Think broader to think better
Arguments occasionally surface suggesting once the baby boomer generation begins retiring, it’ll likely pull the stock market down—predicated on the assumption boomers will begin living off their investments.
Though we find a few problems with such arguments, a big one is they’re too narrow. For example, consider that baby boomers are sitting on masses of less liquid assets—like businesses, real estate, etc. Eventually, they’ll liquidate those, and it would seemingly make sense at least part of those proceeds wind up in capital markets. Or maybe they’re passed along to younger generations who invest them. Or … or … or …
Consider, too, such arguments look only at a single generation, neglecting entirely those following on the boomers’ heels. And according to a Wall Street Journal piece Tuesday, it seems younger generations are increasingly saving funds and deleveraging, tied partly to experiences from the last recession—and generating money to invest somewhere, like stocks. So it would seem possible to at least some extent retiring baby boomers will be largely offset by those following behind.
The moral of the story is this: In considering any argument’s value, it’s critical to think beyond the group narrowly involved or impacted and ponder what other impacts may result. Doing so is key—particularly for investors seeking to avoid common pitfalls.
Kim Jong-Un passes Econ 101
After decades of communism, it seems North Korea’s leaders have finally learned a basic economic lesson: If workers don’t have anything to gain from producing more, they probably won’t.
For decades, North Korea has relied on its collectivist farming system to produce enough to feed all 24.6 million citizens. Everything a farm produces, except for what farmers need to feed their families, goes directly to the state, which redistributes it nationwide. But food is scarce in North Korea and famine too commonplace.
Now, based on some farmers’ reports to South Korean media, it appears the government may allow farmers to begin selling 30% to 50% of their harvest—with the belief that if farmers are allowed to profit from their work, they’ll have incentive to grow more crops, and the country’s total food supply will rise. A very simple concept, but something communists have always been loath to admit.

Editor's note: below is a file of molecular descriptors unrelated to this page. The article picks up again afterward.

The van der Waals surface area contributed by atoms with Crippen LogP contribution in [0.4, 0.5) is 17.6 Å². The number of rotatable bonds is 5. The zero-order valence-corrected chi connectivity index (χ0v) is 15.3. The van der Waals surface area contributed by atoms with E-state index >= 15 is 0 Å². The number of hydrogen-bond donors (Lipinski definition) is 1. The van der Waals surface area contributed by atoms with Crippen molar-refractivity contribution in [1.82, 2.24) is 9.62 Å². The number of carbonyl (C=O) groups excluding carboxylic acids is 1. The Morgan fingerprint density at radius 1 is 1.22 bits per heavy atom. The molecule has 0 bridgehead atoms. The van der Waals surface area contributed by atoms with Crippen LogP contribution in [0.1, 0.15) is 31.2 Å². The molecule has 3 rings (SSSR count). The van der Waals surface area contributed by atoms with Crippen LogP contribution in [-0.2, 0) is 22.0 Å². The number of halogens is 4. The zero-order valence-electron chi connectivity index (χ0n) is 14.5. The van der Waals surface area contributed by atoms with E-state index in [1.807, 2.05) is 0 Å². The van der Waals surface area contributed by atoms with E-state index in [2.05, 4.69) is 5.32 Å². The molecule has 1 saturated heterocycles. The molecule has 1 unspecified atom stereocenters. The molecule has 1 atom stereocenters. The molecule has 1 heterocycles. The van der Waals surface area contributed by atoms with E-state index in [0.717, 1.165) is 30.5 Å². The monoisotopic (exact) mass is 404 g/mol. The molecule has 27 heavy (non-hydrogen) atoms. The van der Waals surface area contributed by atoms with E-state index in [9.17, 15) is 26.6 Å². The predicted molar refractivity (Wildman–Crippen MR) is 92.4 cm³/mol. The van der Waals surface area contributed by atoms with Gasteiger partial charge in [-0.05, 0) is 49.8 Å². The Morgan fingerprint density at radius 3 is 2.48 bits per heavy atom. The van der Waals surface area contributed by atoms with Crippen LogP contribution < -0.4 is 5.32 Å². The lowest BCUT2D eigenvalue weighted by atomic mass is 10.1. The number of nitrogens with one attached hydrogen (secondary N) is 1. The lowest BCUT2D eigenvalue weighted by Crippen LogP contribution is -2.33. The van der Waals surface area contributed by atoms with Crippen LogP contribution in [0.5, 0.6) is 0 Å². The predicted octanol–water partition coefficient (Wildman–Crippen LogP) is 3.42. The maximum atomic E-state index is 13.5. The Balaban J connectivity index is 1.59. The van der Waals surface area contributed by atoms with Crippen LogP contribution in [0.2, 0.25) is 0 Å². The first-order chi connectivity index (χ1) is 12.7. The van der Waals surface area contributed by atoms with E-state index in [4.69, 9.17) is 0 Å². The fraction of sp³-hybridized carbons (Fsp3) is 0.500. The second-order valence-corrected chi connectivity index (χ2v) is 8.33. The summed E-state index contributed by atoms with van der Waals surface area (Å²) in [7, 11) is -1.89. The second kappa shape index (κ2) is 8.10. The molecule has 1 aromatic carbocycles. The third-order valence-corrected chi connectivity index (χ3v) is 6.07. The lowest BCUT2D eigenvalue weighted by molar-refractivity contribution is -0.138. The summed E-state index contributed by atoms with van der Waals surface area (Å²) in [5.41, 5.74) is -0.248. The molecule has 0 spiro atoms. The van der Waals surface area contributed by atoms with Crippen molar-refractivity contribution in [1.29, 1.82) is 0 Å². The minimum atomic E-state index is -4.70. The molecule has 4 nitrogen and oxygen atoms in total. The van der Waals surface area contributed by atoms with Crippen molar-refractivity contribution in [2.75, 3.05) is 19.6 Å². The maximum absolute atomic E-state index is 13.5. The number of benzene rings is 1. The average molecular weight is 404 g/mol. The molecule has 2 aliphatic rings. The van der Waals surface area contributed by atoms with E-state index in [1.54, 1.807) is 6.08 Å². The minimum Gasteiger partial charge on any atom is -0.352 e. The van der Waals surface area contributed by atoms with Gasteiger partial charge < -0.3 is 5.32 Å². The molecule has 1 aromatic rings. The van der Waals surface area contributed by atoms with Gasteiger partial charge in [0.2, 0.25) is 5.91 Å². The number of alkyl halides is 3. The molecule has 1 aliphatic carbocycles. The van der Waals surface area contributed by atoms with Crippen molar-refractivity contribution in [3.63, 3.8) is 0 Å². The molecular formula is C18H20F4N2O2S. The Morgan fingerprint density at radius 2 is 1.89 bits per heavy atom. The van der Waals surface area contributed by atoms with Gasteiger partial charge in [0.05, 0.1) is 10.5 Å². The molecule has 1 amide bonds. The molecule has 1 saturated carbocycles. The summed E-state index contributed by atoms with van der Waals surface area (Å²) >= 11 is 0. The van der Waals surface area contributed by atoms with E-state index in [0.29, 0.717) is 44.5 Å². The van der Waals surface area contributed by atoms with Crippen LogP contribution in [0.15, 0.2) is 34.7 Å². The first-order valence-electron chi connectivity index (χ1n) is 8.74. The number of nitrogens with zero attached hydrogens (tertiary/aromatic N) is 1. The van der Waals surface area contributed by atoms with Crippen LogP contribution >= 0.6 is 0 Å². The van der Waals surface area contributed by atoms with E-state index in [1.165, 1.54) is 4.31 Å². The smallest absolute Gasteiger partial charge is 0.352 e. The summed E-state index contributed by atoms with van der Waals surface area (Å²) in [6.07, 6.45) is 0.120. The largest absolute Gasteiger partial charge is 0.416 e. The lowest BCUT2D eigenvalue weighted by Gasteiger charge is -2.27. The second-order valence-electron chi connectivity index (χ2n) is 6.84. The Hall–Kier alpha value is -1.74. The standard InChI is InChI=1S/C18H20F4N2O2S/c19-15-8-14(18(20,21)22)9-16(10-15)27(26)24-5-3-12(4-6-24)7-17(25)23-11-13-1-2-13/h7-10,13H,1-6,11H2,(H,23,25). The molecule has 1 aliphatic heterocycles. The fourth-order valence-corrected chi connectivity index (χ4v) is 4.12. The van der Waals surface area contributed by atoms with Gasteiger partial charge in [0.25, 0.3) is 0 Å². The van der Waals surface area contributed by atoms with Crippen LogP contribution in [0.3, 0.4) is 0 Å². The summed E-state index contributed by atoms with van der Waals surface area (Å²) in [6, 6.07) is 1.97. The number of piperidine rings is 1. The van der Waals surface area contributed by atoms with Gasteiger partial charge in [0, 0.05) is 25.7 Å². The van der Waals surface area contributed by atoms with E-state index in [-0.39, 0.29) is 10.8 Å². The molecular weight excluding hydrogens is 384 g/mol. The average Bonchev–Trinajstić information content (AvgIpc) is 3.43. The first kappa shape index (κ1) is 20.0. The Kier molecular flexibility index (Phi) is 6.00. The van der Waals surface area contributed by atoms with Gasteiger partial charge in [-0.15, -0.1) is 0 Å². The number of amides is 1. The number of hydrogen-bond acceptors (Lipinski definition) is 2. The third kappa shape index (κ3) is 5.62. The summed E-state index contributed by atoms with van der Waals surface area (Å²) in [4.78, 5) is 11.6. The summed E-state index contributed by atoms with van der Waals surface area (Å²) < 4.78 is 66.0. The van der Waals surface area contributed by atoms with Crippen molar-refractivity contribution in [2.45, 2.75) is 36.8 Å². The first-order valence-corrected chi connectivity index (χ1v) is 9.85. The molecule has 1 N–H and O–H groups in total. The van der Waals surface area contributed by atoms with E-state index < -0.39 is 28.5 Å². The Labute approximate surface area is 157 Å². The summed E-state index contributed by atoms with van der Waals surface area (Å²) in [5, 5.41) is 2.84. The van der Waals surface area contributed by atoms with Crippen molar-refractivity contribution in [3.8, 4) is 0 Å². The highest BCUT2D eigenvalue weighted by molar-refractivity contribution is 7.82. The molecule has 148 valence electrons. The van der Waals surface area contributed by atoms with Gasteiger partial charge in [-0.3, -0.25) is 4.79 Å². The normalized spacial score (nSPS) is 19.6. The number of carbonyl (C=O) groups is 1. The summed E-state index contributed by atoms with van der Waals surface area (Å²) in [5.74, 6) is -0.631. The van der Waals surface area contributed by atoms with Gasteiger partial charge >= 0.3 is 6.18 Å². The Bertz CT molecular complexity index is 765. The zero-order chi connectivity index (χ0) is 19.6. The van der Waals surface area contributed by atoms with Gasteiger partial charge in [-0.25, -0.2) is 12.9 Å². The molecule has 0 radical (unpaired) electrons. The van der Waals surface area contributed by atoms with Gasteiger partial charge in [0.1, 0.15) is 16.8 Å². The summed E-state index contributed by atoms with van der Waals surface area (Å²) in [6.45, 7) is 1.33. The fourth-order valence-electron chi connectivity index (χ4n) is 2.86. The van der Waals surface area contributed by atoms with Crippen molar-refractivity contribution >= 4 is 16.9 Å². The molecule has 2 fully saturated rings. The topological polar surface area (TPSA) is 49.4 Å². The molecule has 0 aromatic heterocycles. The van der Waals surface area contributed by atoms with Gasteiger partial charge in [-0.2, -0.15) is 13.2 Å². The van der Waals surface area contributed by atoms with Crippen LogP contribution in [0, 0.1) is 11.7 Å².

Whether these reforms actually take effect remains to be seen—isolationist North Korea rarely makes broad policy announcements. If it does though, not only will quality of life likely improve for all North Koreans, but the implicit admission of communism’s failures might just open the door for further market-oriented reforms over time.
Tax, free trade and open skies
Barriers to free trade continue to fall around the world, as countries and folks recognize the myriad benefits of removing obstacles to free-functioning markets. However, in at least one global industry—airlines—progress has been slow and, in some cases, backward thanks to onerous regulation and outmoded protectionism.
Earlier this week, the US joined a host of other nations who’ve already rejected the EU’s carbon emissions scheme on airlines. The Senate unanimously passed a bill shielding US airlines from paying for their carbon emissions on European flights, as mandated by the EU. The scheme aims to tax airlines flying into European airspace on the basis of total miles traveled to get there. Japan, India and China have vehemently opposed the tax since it was first proposed—with some passing decrees prohibiting their airlines from paying the tax and yet others threatening to seize European planes landing in their country should their domestic carriers be punished for noncompliance. In our view, their blustery rhetoric is likely appropriate. Recall, airlines are likely to pass the costs of compliance onto consumers—making it more expensive for fliers into Europe. Of course, airlines could find other ways to reduce the tax’s impact, but that’s likely to result in other unintended consequences and costs.
Quite puzzlingly, the EU responded on Tuesday by pushing for more EU-US airline mergers, arguing more transcontinental mergers would allow them to better weather the costs of operating in an increasingly difficult economic environment. That’s ironic to us, given they’re responsible for making the environment for airlines slightly less hospitable globally. A little history is likely appropriate here, though—flights between the EU and US are governed by the EU-US Open Skies Agreement, which allows US airlines to operate intra-EU flights but bars European airlines from operating intra-US. Likewise, the treaty bars European airlines from taking controlling stakes in a US operator. Of course, that protectionist agreement (one wonders why the EU airlines agreed to such a lopsided deal in the first place) reduces competition and restricts foreign investment in the US—two things that could potentially increase consumer choice and decrease prices. Mergers or no, our advice here is simple: Ridding the US of silly protectionism and the EU of ineffectual legislative cost increases is the sensible path.